peace to the world
from time immemorial
- 19th century Japanese poet Issa
As Washingtonians brace themselves for what the Japanese call Sakura, or cherry blossom season, New America's Resource Security program will be traveling to Japan with a group of energy security and climate change experts. The trip is a joint project with Sasakawa USA, a non-governmental organization dedicated to promoting US-Japan relations.
Energy security has long been an abiding concern for Japan, which is today about 90% dependent on imported energy, almost all of it fossil fuels. At the same time, Japan pledged a 26% reduction in greenhouse gas emissions (relative to 2013) at the Paris Climate Summit. Both energy security and climate change became far more problematic challenges for Japan in 2011, when the Tohuku earthquake and tsunami triggered the nuclear disaster at Fukushima. As a result, most of Japan's 45 nuclear power plants remain offline today.
In fact, the New America delegation will travel to Fukushima on the eve of the 6th anniversary of the disaster to meet with local officials, visit a cultural museum, and talk to experts at the Fukushima Renewable Energy Institute.
Throughout our stay, the group will meet with a range of Japanese officials and experts from the Prime Minister's office; the New Energy and Industrial Technology Organization; the Ministry of Economy, Trade, and Industry; the Ministry of Foreign Affairs; the legislature; the Tokyo Electric Power Company; the Institute for Global Environment Strategies; the Ministry of Defense; the Japan External Trade Organization; the Ministry of Environment, the Institute of Energy Economics; and the Toyota Corporation.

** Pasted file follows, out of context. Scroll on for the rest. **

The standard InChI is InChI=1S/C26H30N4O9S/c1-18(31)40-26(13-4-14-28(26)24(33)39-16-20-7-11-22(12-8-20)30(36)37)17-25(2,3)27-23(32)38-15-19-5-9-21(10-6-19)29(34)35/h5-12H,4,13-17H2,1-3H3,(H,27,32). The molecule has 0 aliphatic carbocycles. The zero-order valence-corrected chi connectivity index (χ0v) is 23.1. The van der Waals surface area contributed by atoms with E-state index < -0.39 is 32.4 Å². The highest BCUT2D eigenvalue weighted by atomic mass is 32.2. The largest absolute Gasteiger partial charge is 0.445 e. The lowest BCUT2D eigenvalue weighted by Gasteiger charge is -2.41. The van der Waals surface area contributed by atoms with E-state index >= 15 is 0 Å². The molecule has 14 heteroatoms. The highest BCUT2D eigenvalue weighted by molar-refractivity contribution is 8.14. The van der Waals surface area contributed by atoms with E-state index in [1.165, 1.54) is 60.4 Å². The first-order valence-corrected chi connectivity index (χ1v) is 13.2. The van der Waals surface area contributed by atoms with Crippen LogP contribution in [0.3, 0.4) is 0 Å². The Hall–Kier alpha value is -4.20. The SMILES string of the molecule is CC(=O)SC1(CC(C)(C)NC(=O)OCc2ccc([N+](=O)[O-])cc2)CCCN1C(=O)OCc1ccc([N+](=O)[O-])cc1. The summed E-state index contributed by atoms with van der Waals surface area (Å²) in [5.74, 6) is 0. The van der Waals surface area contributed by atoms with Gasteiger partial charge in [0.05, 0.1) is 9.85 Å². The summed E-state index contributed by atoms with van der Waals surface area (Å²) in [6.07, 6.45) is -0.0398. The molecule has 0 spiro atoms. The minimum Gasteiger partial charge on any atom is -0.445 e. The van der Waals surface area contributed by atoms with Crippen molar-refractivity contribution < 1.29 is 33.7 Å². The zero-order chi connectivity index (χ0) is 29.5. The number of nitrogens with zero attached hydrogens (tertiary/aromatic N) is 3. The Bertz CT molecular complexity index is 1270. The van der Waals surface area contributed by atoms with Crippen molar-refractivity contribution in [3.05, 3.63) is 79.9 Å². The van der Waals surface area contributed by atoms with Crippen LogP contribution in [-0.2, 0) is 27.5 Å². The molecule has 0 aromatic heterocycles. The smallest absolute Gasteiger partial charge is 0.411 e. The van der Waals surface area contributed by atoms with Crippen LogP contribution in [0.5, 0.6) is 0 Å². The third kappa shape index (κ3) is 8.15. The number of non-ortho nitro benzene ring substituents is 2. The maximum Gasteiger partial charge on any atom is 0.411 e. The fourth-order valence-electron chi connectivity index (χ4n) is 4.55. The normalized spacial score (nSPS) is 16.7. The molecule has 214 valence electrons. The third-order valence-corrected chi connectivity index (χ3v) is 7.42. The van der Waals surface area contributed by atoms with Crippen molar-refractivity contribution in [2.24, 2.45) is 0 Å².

The trip, under the SEED program (Sasakawa USA Emerging Expert Delegation), is designed to be an education and engagement opportunity for American policymakers. I'll be leading the delegation, which I am particularly delighted to do: I've worked on US-Japan policies at times in my career, but have never actually been to Japan. This is typical of most of our group, which is perhaps better described as early bloomers than emerging experts. New America Program Associate Emily Gallagher will be part of the group, along with New America Fellow Dr. Nadya Bliss, a prominent computer scientist and Director of the Global Security Initiative at ASU; our newest Resource Security Fellow, Michael Wu, a former Air Force energy official and Army reservist with long experience in energy security, and New America Fellow Bina Venkataraman, who also directs Global Policy Initiatives at the Broad Institute of Harvard and MIT. Jon Powers, the former Federal Chief Sustainability Officer (and also an Army veteran) will join us, along with Kate Gordon, the Senior Advisor at the Paulson Institute, and Tarak Shah, most recently the Chief of Staff and Senior Advisor to the Undersecretary of Energy for Science and Energy.
Coming right on the heels of troubling campaign rhetoric followed by the Japanese Prime Minister's very successful first visit to President Trump, this trip should be very interesting, indeed.